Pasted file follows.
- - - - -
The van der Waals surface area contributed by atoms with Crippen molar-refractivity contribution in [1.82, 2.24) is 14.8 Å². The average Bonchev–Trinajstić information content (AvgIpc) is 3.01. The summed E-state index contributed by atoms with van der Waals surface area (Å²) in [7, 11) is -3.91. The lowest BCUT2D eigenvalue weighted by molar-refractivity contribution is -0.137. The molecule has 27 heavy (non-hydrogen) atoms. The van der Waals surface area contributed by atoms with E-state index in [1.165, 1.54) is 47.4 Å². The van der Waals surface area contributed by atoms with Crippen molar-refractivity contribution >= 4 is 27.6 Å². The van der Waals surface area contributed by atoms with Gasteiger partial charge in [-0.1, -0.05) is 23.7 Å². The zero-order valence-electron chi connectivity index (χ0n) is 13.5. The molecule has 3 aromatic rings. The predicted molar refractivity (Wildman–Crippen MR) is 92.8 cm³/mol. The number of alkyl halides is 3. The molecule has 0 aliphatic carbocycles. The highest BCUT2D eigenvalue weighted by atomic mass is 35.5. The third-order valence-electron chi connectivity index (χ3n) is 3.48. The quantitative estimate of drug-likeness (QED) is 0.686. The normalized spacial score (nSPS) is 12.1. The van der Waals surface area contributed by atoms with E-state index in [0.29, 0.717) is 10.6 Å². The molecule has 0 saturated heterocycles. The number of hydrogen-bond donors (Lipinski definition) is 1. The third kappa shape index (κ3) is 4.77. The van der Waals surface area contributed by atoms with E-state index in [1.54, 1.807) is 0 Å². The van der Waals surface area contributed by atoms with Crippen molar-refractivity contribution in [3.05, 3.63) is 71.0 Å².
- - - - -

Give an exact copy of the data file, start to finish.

The van der Waals surface area contributed by atoms with Crippen molar-refractivity contribution in [1.82, 2.24) is 14.8 Å². The average Bonchev–Trinajstić information content (AvgIpc) is 3.01. The summed E-state index contributed by atoms with van der Waals surface area (Å²) in [7, 11) is -3.91. The lowest BCUT2D eigenvalue weighted by molar-refractivity contribution is -0.137. The molecule has 27 heavy (non-hydrogen) atoms. The van der Waals surface area contributed by atoms with E-state index in [1.165, 1.54) is 47.4 Å². The van der Waals surface area contributed by atoms with Crippen molar-refractivity contribution >= 4 is 27.6 Å². The van der Waals surface area contributed by atoms with Gasteiger partial charge in [-0.1, -0.05) is 23.7 Å². The zero-order valence-electron chi connectivity index (χ0n) is 13.5. The molecule has 3 aromatic rings. The predicted molar refractivity (Wildman–Crippen MR) is 92.8 cm³/mol. The number of alkyl halides is 3. The molecule has 0 aliphatic carbocycles. The highest BCUT2D eigenvalue weighted by atomic mass is 35.5. The third-order valence-electron chi connectivity index (χ3n) is 3.48. The quantitative estimate of drug-likeness (QED) is 0.686. The normalized spacial score (nSPS) is 12.1. The van der Waals surface area contributed by atoms with E-state index in [0.29, 0.717) is 10.6 Å². The molecule has 0 saturated heterocycles. The number of hydrogen-bond donors (Lipinski definition) is 1. The third kappa shape index (κ3) is 4.77. The van der Waals surface area contributed by atoms with E-state index in [1.54, 1.807) is 0 Å². The van der Waals surface area contributed by atoms with Crippen molar-refractivity contribution in [3.05, 3.63) is 71.0 Å².